The article by Frances E. Kuo, PhD and Andrea Faber Taylor, PhD, reports the results of a study exploring a possible new treatment for ADHD. The findings suggest that common weekend and after-school outdoor activities in relatively natural environments may be effective in reducing ADHD symptoms. “Indeed, the symptoms of ADHD and “attention fatigue” so closely mirror each other that the Attention Deficit Disorders Evaluation Scale has been used as a measure of attention fatigue. However, unlike ADHD, attention fatigue is proposed to be a temporary condition; when the deliberate attention mechanism has an opportunity to rest, fatigue dissipates and behavior and performance improve.” (4) We can attribute the improvement and recovery from the attention/mind fatigue to the amount of time spent in nature because the mind is engaged more effortlessly. This also “…may in part reflect a systematic restorative effect on directed attention.” (4) When researchers observe the brain in non-ADHD populations, the right prefrontal cortex is where we see both attention fatigue. This is also where the capacity to deliberately direct attention exists. Multiple studies have provided evidence of a right frontal–cortical locus of attention control, and/or that the right prefrontal cortex is subject to fatigue after sustained demands on directed attention. “Correspondingly, the right prefrontal cortex has been implicated in ADHD. The right prefrontal cortex has been found to be smaller and less active among children with ADHD than among same-aged peers, and severity of ADHD symptoms has been shown to be proportional to the degree of asymmetry between left and right prefrontal cortex regional cerebral blood flow.” (4) Here we can see that the two issues, ADHD and attention fatigue may lie in the same underlying mechanism.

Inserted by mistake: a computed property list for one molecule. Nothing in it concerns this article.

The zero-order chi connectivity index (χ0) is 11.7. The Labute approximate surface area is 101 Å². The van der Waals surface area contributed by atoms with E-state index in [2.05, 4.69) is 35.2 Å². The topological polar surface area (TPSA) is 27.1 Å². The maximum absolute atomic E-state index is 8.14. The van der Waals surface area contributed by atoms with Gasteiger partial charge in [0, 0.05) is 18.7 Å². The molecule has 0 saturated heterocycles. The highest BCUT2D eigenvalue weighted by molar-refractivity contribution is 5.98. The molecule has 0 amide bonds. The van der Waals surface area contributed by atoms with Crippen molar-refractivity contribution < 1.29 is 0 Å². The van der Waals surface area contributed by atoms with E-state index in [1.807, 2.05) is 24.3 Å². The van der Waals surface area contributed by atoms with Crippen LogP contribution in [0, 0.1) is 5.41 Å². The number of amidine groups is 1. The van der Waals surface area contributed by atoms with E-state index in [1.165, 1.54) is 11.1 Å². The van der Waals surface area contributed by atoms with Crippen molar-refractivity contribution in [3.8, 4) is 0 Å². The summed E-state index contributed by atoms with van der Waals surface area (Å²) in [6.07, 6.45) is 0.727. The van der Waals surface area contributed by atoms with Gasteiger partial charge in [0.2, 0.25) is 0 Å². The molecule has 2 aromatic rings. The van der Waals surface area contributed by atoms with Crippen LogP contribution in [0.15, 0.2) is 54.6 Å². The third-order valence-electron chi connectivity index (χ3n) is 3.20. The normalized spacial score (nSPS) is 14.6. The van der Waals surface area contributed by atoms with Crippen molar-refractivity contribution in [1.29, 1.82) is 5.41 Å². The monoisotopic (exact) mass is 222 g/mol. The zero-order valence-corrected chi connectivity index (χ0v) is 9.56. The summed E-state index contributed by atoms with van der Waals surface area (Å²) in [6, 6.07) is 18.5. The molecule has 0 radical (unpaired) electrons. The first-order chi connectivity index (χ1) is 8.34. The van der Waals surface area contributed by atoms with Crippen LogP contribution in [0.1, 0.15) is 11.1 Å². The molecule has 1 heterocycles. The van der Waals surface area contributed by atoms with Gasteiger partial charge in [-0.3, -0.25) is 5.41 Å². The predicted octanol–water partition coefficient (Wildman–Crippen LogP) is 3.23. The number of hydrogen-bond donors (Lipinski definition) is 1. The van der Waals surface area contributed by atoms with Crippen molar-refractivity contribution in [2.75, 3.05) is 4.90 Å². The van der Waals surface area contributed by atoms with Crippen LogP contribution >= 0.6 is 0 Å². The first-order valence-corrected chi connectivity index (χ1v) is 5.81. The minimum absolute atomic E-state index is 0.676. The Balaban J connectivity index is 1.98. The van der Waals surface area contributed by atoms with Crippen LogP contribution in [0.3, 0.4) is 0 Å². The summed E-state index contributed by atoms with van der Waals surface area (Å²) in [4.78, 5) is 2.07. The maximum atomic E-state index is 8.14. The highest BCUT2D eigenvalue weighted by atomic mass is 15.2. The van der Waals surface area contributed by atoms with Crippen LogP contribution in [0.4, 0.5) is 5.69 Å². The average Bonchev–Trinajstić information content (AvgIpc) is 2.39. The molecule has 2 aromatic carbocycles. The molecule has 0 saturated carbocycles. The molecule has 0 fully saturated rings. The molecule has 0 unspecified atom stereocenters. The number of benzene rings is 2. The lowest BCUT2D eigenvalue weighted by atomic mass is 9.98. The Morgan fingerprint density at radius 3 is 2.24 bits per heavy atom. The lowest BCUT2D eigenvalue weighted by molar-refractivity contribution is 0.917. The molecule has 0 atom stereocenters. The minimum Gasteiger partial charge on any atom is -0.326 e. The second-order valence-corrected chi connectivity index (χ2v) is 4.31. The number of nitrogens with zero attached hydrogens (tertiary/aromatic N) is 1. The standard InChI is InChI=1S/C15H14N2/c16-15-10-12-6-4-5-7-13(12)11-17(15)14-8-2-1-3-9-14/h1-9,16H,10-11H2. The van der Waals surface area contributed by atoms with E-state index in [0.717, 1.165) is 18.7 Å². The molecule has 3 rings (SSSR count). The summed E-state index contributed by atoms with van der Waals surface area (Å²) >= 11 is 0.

Studies focusing on kids professionally diagnosed with ADHD ages 7 to 12 years to date have examined the impact of exposure to nature. In one study, parents rated leisure activities as to whether their child’s symptoms were better, worse, or no change after engaging in outdoor activities, as well as “…the general severity of their child’s symptoms and provided information on the “greenness” of the child’s typical play settings.” (4) Results from this study indicate that ADHD symptoms were less or better than usual after being outdoors. Moreover, these after-effects from green/outdoor activities were in direct proportion with the form of nature. (i.e. the greener and closer to nature, the better.) This seems to be in line results in regards to grounding and de-stressing in adults after interacting with nature. The correlation between this data precludes a strong connection between the role of nature and reducing attention deficit symptoms.
Overall, grounding while in nature is good for everyone!